Bulletins and Technical Reports

  • Rodgers, E. & Bwire, D. (2015). Reading Recovery in Ohio: 2009–2014 State Report. Columbus, OH: The Ohio State University
  • Rodgers, E.M. (2009). Reading Recovery in Ohio: Executive Summary, 2008-­2009. Columbus:  The Ohio State University.
  • Rodgers, E. (2009). Reading Recovery in Ohio. 2007-­2008 State Report. Columbus, OH: National Data Evaluation Center.
  • Rodgers, E.M. (2008). Reading Recovery in Ohio: Executive Summary, 2007-­2008. Columbus: The Ohio State University.
  • Rodgers, E. & Brymer-­Bashore, J. (2008). Reading Recovery and Descubriendo la  LecturaNational Report, 2006 -­ 2007. Columbus, OH: National Data Evaluation Center.
  • Rodgers, E. (2008). Reading Recovery in Ohio. 2006-­2007 State Report. Columbus, OH: National Data Evaluation Center.
  • Rodgers, E.M. (2008). Reading Recovery in Ohio: Executive Summary, 2007-­2008. Columbus: The Ohio State University.
  • Rodgers, E. & Gómez-­Bellengé, F. X. (2006). Reading Recovery in Ohio. 2005-­2006 Final ProjectReport. Columbus, OH: National Data Evaluation Center.
  • Gómez-­Bellengé, F. X., Rodgers, E. (2006). Reading Recovery and Descubriendo la LecturaNational Report, 2004 -­  2005. Columbus, OH: National Data Evaluation Center.
  • Rodgers, E. & Gómez-­Bellengé, F. X. (2005). Reading Recovery in Ohio. 2004-­2005 Final Project Report. Columbus, OH: National Data Evaluation Center.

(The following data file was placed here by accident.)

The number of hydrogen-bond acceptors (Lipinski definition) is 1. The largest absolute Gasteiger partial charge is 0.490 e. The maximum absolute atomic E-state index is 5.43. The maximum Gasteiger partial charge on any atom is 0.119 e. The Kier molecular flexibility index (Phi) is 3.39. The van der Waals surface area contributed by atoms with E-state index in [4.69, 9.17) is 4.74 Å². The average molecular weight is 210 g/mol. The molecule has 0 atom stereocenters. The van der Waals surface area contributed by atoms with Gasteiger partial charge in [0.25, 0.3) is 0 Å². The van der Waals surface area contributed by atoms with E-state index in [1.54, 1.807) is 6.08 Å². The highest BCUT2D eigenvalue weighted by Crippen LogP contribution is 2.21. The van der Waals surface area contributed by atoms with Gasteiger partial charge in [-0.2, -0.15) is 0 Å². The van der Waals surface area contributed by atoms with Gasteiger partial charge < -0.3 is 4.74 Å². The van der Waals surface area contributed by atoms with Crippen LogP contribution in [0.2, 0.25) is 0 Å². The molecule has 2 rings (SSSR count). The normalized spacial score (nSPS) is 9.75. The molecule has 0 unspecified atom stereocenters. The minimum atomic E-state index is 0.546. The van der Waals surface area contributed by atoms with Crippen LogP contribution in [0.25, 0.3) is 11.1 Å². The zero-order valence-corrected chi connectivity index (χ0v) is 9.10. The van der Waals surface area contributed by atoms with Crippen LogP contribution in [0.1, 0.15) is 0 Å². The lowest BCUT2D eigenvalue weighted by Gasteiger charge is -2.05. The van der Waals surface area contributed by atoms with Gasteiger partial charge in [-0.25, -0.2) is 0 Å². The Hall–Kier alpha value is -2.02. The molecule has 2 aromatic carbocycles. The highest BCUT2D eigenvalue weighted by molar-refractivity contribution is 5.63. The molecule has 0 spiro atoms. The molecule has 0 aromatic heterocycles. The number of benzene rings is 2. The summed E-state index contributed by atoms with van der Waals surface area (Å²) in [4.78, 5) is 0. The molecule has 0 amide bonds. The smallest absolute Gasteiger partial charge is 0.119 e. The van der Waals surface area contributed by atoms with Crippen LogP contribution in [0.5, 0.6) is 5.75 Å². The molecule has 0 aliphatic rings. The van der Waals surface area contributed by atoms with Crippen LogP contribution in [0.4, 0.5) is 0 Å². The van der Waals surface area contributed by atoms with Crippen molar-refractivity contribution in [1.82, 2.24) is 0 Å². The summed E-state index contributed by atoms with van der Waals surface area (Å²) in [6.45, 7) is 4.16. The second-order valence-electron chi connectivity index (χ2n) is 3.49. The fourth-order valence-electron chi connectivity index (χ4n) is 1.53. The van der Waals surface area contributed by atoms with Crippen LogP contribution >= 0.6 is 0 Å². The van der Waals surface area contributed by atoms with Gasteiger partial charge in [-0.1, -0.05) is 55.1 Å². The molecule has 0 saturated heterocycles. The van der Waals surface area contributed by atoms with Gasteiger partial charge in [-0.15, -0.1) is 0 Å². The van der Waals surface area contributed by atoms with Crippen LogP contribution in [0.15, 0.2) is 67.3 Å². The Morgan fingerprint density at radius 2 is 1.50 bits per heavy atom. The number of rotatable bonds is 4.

• Gómez-­Bellengé, F. X., Rodgers, E. & Schulz, M. (2005). Reading Recovery and Descubriendo la Lectura National Report, 2003 -­  2004. Columbus, OH: National Data Evaluation Center.
  • Rodgers, E., Gómez-­Bellengé, F. X. & Schulz, M. (2005). Reading Recovery in Ohio: 2003-­2004 State Report. Columbus, OH: National Data Evaluation Center.
  • Gómez-­Bellengé, F. X., Rodgers, E., (2004). Reading Recovery and Descubriendo la Lectura National Report, 2002 -­  2003. Columbus, OH: National Data Evaluation Center.
  • Rodgers, E., Gómez-­Bellengé, F. X. (2004). Reading Recovery in Ohio: 2002-­2003 State Report. Columbus, OH: National Data Evaluation Center.
  • Gómez-­Bellengé, F. X., Rodgers, E., & Fullerton, S.K. (2003). Reading Recovery and Descubriendo la Lectura National Report, 2001 -­ 2002. Columbus, OH: National Data Evaluation Center.
  • Rodgers, E., Gómez-­Bellengé, F. X. & Fullerton, S.K. (2003). Reading Recovery in Ohio: 2001-­2002 State Report. Columbus, OH: National Data Evaluation Center.